Joff Wild

Companies looking to obtain and enforce software patents in the UK received a boost today when the Court of Appeal ruled against the UK IP Office in its appeal against a decision of the High Court in the Symbian case. The High Court had overturned a UKIPO decision not to grant a patent to Symbian for an accelerator relating to iPods, mobile phones and computers.

Although the UK is a member of the European Patent Organisation, it has proved harder to get protection for software-related technology here than in other parts of Europe. This has not only applied in terms of UKIPO applications, but also in the enforcement of patents granted by the EPO through the UK courts. It seems that many patent practitioners in the UK believe that not only will the UKIPO now have to liberalise its patenting policy, but that also the courts here will be less likely to overturn EPO-granted patents in the future. The following is a press release on the decision that I have just received from leading patent and trademark attorney firm Marks & Clerk:

Today’s Court of Appeal decision on the Symbian case has affirmed that the UK and European approaches to software patentability are fundamentally compatible. This upholds the High Court decision which had overturned the rejection by the UK-IPO of an application to patent “Mapping dynamic link libraries in a computing device”.

Following the Aerotel case the UK-IPO had devised a four step approach to software patentability, the last of which asked whether the contribution was ‘technical’ in nature – technical contribution being central to the EPO’s approach. However the UK-IPO’s interpretation of this four step approach diverged from the European approach in the case of an application filed by Symbian, in that the ‘technical test’ was considered optional, with no need to apply it in the event that the application failed the third step. Today’s judgment rejected this interpretation, stating that the two approaches are ‘capable of reconciliation’ involving ‘conflating the third and fourth steps’.

Dr. John Collins, Partner at Marks & Clerk, one of Europe’s leading firms of Patent and Trade Mark Attorneys, commented: “This is an important step on the road to harmonising UK and Europe’s approach to software patentability. Software developers in the UK who had previously faced a much narrower interpretation of what could be patented should welcome this news. The ‘technical test’ has been placed back at the heart of the UK approach, which is particularly crucial in the case of ‘pure software’ – implementing technical solutions to technical problems that don’t extend beyond the computer itself. While the details of the UK and EPO approaches still differ, the interpretation outlined in today’s judgment should lead to the same outcome in the majority of cases.”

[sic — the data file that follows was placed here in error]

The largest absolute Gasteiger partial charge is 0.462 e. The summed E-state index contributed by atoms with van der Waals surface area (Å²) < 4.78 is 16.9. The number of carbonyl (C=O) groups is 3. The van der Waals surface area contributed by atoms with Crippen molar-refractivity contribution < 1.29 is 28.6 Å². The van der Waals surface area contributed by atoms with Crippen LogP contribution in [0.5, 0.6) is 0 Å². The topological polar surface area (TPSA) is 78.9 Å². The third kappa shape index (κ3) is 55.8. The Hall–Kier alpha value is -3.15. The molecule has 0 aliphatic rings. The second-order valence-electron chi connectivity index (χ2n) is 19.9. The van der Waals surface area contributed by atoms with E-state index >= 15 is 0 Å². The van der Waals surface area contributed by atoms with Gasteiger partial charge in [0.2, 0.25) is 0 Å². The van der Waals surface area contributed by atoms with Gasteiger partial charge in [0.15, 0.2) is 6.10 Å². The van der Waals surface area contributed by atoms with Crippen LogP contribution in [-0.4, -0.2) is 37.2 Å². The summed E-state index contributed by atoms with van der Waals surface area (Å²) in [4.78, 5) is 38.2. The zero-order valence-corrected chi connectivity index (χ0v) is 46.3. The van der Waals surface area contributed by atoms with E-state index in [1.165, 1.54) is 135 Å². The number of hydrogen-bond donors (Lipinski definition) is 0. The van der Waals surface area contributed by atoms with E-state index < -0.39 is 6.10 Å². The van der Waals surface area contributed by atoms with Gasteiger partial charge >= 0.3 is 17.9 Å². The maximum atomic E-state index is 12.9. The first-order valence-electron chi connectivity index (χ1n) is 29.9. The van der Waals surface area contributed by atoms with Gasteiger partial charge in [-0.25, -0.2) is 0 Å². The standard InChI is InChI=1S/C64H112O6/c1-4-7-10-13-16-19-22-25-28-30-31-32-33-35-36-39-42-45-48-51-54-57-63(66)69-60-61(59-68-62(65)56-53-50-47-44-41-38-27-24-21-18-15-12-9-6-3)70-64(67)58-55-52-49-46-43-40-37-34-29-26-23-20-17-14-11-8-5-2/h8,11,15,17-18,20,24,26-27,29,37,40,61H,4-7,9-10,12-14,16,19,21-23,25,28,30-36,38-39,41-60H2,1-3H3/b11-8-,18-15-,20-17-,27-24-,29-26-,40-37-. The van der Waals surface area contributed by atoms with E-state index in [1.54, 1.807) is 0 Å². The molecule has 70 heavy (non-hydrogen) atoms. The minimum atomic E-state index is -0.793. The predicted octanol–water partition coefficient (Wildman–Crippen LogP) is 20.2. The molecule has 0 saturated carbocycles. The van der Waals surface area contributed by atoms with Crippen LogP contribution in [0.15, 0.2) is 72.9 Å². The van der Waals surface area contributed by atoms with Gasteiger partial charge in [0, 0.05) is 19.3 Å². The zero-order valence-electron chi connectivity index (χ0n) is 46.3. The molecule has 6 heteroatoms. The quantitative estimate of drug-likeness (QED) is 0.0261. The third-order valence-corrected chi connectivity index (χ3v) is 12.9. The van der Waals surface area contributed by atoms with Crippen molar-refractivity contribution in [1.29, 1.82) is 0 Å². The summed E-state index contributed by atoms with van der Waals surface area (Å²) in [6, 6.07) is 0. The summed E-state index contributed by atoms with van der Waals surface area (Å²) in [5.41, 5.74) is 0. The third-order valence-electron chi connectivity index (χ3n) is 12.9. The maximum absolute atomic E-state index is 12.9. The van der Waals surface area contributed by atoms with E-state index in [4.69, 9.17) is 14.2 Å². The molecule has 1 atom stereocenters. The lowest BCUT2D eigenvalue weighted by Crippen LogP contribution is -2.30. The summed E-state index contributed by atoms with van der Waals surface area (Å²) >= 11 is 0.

The decision also suggested that further clarification of the EPO’s approach is necessary for the UK-IPO to fall in line, claiming that the EPO’s previous decisions have themselves been inconsistent. Lord Justice Jacob refused leave to appeal on the basis that an appeal to the House of Lords would be inappropriate without first consulting the EPO’s Enlarged Board of Appeal.

Dr John Collins concluded: “The claim that previous EPO decisions have been inconsistent is not accepted by the EPO. The EPO’s approach has evolved over time and in the opinion of the EPO its approach is now clear cut. The previous request for the President of the EPO to refer this matter to the Enlarged Board of Appeal following the Aerotel case was rejected. In the unlikely event that the Enlarged Board become involved it would lead to a deferral of any borderline applications while a decision was made. This is a process that could take many years, creating a backlog that could be disastrous for European business.”